To read more please log in or subscribe to the digital edition http://etypeservices.com/Washington%20County%20NewsID441/

Wed
13
Mar
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KSDS gets volunteer award

KSDS in Washington received this month’s Jefferson Award from KSNT TV in Topeka. The award honors volunteers in northeast Kansas. The TV crew was in Washington on March 6 to interview CEO Glenda Keller and get video for the segment, which is expected to air on March 14.

 

To read more please log in or subscribe to the digital edition http://etypeservices.com/Washington%20County%20NewsID441/

Wed
13
Mar
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Breaking records

Washington set four new weather records in February and early March, erasing records that stood for nearly 60 years. According to Mary Knapp with the Weather Data Library at Kansas State University, three of those records were for record low daytime temperatures while one record – from early February – set a new record high overnight temperature.

The biggest change in the newly set records came last week on March 4 when the high temperature for the day – 5 degrees – broke the previous record of 16 degrees, which was set in 1960.

On Feb. 26 the high temperature was 16 degrees. The previous record was 19 degrees, which was set in 1962.

 

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Wed
13
Mar
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Wet roads ahead

Some gravel county roads, like this one just east of 18th and Osage Roads near Washington, have been barricaded in the past few days because of water over the road. Saturated and frozen soil combined with significant snow melt caused the issues earlier this week, but significant rains mid-week were expected to cause additional flooding.

The county road crew has been barricading some roads in the county because of water over the road. Road and Bridge supervisor Justin Novak told the Board of County Commissioners on Monday that some employees were putting barricades on some roads on Saturday because of flooding in some locations, and more roads may be temporarily barricaded in the next week or two as snow melts and rain comes through. Because the ground is saturated and frozen, rain and melted snow is running to low-lying areas, which is causing flooding over some roads.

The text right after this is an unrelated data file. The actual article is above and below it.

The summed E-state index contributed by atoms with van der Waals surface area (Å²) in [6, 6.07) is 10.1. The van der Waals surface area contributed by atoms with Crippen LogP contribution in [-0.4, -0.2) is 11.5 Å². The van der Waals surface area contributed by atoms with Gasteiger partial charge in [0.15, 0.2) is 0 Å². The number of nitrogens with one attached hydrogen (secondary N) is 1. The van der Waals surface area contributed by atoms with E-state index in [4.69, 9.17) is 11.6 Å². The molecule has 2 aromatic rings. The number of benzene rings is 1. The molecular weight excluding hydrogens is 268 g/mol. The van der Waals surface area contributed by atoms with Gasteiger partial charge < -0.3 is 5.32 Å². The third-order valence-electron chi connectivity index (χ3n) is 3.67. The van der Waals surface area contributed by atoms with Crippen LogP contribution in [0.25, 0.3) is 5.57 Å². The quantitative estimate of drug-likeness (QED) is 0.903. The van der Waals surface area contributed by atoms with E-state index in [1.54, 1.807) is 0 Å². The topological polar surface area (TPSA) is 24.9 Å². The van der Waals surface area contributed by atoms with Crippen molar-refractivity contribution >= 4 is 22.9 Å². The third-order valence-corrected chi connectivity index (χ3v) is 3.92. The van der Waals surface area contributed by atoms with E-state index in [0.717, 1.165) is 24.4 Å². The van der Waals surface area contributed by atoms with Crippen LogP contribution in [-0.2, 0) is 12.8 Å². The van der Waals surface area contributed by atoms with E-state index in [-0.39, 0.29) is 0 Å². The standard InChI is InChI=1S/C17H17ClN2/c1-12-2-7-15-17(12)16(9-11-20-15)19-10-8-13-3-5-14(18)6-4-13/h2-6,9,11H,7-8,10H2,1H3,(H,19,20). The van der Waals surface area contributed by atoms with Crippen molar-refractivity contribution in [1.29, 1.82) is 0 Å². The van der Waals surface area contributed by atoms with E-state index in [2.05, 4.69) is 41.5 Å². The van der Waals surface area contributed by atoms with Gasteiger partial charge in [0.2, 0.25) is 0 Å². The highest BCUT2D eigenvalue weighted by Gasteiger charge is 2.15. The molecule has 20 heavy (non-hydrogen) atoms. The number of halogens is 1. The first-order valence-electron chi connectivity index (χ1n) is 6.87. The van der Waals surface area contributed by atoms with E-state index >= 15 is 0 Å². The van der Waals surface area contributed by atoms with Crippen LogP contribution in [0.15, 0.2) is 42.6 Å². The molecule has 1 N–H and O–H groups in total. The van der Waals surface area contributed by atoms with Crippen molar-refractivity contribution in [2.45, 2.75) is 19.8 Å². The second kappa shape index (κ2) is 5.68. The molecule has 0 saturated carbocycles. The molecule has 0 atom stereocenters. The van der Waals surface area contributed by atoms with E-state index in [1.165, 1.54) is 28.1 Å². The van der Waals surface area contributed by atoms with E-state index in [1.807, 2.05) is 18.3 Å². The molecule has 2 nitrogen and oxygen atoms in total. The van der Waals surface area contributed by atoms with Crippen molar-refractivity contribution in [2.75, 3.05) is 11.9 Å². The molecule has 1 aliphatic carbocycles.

Washington County Emergency Management director Randy Hubbard told the commissioners that he also checks some roads for flooding, and he was going to be out on the county roads some days and evenings this week looking for flooding.

He told the board that Mill Creek was expected to crest at 20 feet, 6 inches, sometime Wednesday night.

 

Thu
07
Mar
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Scoville named ‘Outstanding Instructor’

Caroline Scoville

Caroline Scoville, of Washington, was named the 2019 Outstanding Instructor/Coordinator of the year at the Feb. 9 Kansas EMT Association awards banquet. Scoville has worked for Washington EMS since 2001, beginning as a volunteer and then transitioning to full-time in 2002.

She began teaching CPR, first aid and EMS continuing education in 2006 and has been teaching initial EMS education since 2013.

In addition to working full time for the City of Washington EMS, Scoville teaches for many area ambulance services and said she loves what she does.

 

To read more please log in or subscribe to the digital edition http://etypeservices.com/Washington%20County%20NewsID441/

Thu
07
Mar
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Coaching excellence

In her final weeks at Silver Lake High School in May 2012, Gail Naylor gave instruction to a forensics student. She received a national award this year because of the success of her students during her 40-plus year coaching career and because of her committment to giving back to the arts. Photo by TOPEKA CAPITAL-JOURNAL

Gail Naylor remembers well her first year as a teacher: She was 20 years old and “scared to death” as she began teaching at Washington High School. Her pay was $6,400 a year, and while there was no additional pay for coaching, she thought she “was killing it,” with her salary, she said. She was fortunate to have been hired at Washington instead of serving her time at a western Kansas school like most new teachers, she added. The chance to teach at Washington “was like coming home,” said the Mahaska native who was a Slater.

She taught English at Washington but also directed all of the school plays, did the school newspaper, coached speech and more.

“I did everything,” she said, adding that she was consciously building her resume in those early years of teaching.